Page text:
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Oxygen isotope analysis


Oxygen isotope analysis determines the proportions of the stable isotopes 16O and 18O. The isotope ratio is given as a Delta (δ) value, i.e. as the deviation of the isotope ratio in the sample from that of a standard isotopic composition.

At CEZA, oxygen isotope analysis is carried out mainly on human or animal enamel in order to investigate mobility and seasonality as part of bioarchaeometric investigations. The starting point is the isotopic composition of the oxygen in meteoric water (precipitation), which varies both seasonally and regionally, by temperature, altitude and distance from the sea.


Human and animal mobility is a core topic of bioarchaeometry. Oxygen isotope analysis is often combined with strontium isotope analysis on tooth enamel in order to identify persons of a non-local origin or to investigate seasonal mobility of people with their herds of domesticated animals.

The analyses usually aim to identify people who did not spend the first years of their lives at the place where their mortal remains were found. This knowledge is fundamental for addressing questions regarding the mobility of individuals or the composition of funeral communities. Respective research interests include the identification of historic persons, residential rules, or testing hypotheses regarding a non-local origin of people based on grave goods or grave architecture.

The oxygen isotope values of different tooth crowns mineralised in early or late childhood or several samples taken sequentially from the same tooth, may also inform on the duration of breastfeeding.

Series of samples from high-crowned animal teeth (e.g. from cattle, sheep, goats or horses) reveal systematic variations of the isotope composition along the tooth crowns, mirroring temperature differences between summer and winter (seasonality). Enamel from the positions of the maxima and minima of these seasonality curves may be used for strontium isotope analysis, which informs on herding on pastures of different geological conditions in the course of seasonal mobility in animal husbandry.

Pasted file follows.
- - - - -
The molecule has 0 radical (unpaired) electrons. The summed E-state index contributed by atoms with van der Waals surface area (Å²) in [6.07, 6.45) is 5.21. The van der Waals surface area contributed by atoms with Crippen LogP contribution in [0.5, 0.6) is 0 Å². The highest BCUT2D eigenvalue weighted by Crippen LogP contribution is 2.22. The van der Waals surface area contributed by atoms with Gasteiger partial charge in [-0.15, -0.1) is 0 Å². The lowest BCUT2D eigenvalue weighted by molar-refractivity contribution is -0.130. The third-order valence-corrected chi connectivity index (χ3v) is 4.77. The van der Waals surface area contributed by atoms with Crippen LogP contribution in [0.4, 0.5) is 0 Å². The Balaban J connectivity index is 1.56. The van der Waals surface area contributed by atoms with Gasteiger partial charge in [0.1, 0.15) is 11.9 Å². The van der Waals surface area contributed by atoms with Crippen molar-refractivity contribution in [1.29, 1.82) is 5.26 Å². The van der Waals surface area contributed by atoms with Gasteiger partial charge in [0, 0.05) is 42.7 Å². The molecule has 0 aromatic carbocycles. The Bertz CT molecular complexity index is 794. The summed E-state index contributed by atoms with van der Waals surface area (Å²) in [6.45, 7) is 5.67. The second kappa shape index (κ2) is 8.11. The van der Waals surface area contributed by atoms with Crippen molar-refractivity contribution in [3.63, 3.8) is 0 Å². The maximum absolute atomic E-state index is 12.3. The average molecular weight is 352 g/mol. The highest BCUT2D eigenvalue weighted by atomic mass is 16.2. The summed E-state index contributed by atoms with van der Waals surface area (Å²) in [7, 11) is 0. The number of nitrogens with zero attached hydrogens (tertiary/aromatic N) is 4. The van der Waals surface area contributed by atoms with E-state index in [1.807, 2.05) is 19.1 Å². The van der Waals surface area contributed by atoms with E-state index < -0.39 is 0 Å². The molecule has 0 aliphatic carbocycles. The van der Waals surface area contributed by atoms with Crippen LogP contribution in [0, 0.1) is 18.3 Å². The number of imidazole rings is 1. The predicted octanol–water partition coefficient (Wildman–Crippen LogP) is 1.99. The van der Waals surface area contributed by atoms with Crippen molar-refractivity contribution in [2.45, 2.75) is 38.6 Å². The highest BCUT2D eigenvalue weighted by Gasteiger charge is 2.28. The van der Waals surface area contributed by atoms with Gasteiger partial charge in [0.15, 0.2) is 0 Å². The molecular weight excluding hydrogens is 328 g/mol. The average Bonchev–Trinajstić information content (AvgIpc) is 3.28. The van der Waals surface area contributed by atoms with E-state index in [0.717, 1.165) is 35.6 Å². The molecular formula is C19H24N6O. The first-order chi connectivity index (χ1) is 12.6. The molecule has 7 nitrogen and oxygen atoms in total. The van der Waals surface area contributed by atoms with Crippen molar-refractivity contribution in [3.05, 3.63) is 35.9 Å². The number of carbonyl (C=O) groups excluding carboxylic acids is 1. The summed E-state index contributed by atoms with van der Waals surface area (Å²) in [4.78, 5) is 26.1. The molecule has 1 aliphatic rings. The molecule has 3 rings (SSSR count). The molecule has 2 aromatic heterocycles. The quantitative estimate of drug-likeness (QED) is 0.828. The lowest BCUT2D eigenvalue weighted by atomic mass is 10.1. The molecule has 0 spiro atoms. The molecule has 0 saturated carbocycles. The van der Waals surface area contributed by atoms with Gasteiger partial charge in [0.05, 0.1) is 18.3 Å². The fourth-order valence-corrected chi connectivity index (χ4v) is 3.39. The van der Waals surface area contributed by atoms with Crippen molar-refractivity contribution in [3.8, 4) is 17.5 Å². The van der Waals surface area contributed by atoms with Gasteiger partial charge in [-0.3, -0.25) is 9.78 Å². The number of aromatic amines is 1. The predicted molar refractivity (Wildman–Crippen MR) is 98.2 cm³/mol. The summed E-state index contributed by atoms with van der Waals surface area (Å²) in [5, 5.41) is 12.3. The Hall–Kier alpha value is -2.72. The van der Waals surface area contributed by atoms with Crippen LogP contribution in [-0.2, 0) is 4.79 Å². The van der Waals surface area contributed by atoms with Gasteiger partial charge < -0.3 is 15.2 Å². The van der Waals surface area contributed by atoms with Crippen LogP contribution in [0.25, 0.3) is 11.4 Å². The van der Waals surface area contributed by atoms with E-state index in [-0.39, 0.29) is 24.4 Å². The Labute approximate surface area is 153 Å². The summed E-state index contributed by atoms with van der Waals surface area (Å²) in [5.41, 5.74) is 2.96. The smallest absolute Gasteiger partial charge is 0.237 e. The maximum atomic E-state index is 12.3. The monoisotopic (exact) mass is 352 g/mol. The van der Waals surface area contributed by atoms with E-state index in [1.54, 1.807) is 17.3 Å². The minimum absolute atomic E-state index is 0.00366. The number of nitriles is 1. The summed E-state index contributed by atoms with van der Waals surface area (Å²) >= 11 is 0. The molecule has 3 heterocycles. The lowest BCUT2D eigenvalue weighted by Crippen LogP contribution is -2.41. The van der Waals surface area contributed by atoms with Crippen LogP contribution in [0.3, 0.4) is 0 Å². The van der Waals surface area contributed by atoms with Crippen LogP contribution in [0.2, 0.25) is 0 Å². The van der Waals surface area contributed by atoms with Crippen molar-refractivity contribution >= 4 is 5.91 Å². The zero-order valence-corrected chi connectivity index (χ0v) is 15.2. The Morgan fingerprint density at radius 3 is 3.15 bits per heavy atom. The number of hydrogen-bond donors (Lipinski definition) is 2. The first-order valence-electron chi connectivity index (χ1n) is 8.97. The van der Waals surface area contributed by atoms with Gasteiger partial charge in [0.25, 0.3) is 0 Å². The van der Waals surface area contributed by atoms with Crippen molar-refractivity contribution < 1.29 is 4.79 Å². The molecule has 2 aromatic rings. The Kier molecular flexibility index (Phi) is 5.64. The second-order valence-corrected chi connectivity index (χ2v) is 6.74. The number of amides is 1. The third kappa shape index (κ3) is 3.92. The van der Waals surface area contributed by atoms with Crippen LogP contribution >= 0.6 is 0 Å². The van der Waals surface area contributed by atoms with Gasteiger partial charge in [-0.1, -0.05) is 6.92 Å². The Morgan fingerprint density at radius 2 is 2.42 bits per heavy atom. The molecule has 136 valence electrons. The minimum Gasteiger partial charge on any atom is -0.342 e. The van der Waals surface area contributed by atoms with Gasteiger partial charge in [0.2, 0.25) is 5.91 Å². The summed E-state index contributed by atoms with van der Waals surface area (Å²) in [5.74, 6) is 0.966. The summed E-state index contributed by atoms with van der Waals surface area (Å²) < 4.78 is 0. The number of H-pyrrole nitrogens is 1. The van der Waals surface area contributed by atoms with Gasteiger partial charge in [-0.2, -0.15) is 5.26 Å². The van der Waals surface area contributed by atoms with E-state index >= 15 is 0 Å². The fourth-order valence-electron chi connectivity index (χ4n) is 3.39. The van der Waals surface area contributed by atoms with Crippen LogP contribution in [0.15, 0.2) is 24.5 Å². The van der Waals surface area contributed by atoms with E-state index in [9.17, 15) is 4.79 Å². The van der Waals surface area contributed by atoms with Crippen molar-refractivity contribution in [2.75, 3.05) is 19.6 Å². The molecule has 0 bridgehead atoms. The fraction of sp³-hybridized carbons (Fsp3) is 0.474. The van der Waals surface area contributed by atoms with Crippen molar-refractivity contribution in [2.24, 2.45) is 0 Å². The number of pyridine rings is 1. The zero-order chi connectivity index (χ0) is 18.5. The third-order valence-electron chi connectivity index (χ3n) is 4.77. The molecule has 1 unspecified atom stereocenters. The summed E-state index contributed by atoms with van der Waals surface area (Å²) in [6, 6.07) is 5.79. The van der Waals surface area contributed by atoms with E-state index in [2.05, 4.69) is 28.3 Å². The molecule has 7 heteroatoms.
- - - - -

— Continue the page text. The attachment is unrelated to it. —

Oxygen isotope ratios in precipitation and ice cores indicate long-term temperature changes and are among the best established climate indicators.


The oxygen isotope values (18O/16O or δ18O) of teeth and bones reflect the isotope composition of water ingested as drinking water and through food. This is ultimately due to precipitation, whose isotope values depend on temperature, altitude, latitude and distance from the sea. The reason for the spatial variation is isotope fractionation, which also plays a role in metabolic processes in the body and the incorporation of oxygen into bones and teeth. Because in animals, including humans, these processes take place at a constant body temperature, regression equations can be used to infer the values of bones and teeth from those of drinking water.

Oxygen isotope ratios in skeletal remains are determined either for the oxgygen bound in the phosphate group or for the structural carbonate in the mineral fraction of bones and teeth (hydroxyapatite). The δ18O values of both components correlate and bear similar information, if the sample material is not diagenetically altered during burial. The phosphate bond is chemically more stable than that of the structural carbonate, so that the former is generally less susceptible to diagenetic alteration.

With regard to data evaluation, analytical data for the phosphate group has the advantage that most regression equations tend to estimate δ18O values of the drinking water based on the phosphate values. In contrast, data for the structural carbonate must first be converted into potential phosphate values, which adds uncertainty.

Advantages of oxygen isotope analysis on the structural carbonate are the less complex preparation of samples and the simultaneous determination of carbon isotope values which contain dietary information.

Modern analysis and consistently applied quality control allows for a highly precise and accurate determination of the isotopic composition of the sample material by means of an isotope ratio mass spectrometer. Systematic analyses of standard materials ensure high quality data collection. The latter are materials with certified or long-term documented isotope compositions, which are analysed in the same way as the samples. Their isotope compositions allow an assessment of the correctness and precision of the analysed results of the actual materials to be examined. For an optimal traceability of the analytical quality, data reports include the analytical values of the standard materials.